Social media has provided a platform for young women to fight back against these dress codes through hashtags like #IAmMoreThanADistraction, arguing that wardrobe restrictions unfairly blame girls for the behavior of their male peers.

3. Pressuring them into wearing a bra

Bras can be uncomfortable, suffocating, and hard to get used to, so choosing to wear them is a big step. This is why it's ineffective to force them on a young woman until she wants to embrace them, according to Barb Steinberg, a teen life coach who specializes in working with girls.

"Unfortunately, you can’t force your 16-year-old daughter to abide by your dress code," Steinberg wrote in a YourTeenMag advice column addressed to a mother who wanted her daughter to wear a bra. "It might be hard to live with your daughter’s decision, if you are unable to convince her to wear a bra. Try to find comfort in knowing that this decision, like almost all of her 16-year-old decisions, will change. This stage, like many others, is only temporary."

But a lot of parents push bras on their developing daughters before they're emotionally ready to regularly wear them, and a simple Google search on the subject turns up a lot of online forums for dealing with this very situation:

Moms and bras

In 2012, a 13-year-old old girl wrote in a Circle of Moms forum that she refused to wear a bra for a long time because her mother kept bothering her about it and she wasn't ready to "grow up" yet.

"My mom tried to start making me wear bras [close to age 11] and I kept resisting and got really annoyed," she wrote. "I think the reason I didn't want to wear them was because I didn't want to grow up."

4. Trying to control their underwear habits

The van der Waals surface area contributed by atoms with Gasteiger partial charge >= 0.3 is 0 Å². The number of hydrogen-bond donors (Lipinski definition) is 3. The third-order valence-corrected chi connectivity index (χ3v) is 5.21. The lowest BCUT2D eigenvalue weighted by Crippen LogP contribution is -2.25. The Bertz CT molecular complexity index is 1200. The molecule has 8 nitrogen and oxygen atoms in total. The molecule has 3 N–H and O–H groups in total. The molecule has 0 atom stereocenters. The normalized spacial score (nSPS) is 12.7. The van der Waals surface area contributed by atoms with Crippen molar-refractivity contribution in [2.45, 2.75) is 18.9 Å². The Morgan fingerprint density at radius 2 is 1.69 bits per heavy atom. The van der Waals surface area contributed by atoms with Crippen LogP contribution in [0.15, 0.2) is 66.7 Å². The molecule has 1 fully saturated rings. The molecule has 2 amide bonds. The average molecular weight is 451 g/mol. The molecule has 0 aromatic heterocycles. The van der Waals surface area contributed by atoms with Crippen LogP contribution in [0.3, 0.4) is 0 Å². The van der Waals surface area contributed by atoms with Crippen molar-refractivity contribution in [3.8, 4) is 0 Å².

Some young women wear thongs and lingerie for the first time during their teen years, and while it's totally reasonable for parents to say they won't buy such undergarments for their daughter, she can still purchase these articles of clothing on her own, so such restrictions become futile at a certain point.

Wanting lingerie and thong underwear also doesn't mean young girls are going to start having sex soon. Developmental psychologist Deborah Tolman told Time in 2003 that "kids are engaged with their sexuality at younger ages, but they're not necessarily sexually active."

Trying to understand why they want to wear certain clothing is the better way to get insight into one's child, according to Dr. Maggee Messing, a psychologist who specializes in working with women, children, and adolescents.

"What matters is that you have set up strong female role models for your tween and adolescent daughters," Dr. Messing told NorthJersey.com in 2013. "Even more essential is making sure your child has someone to talk to about their developing identity as a young woman and to help them figure out how they want to present themselves to the world."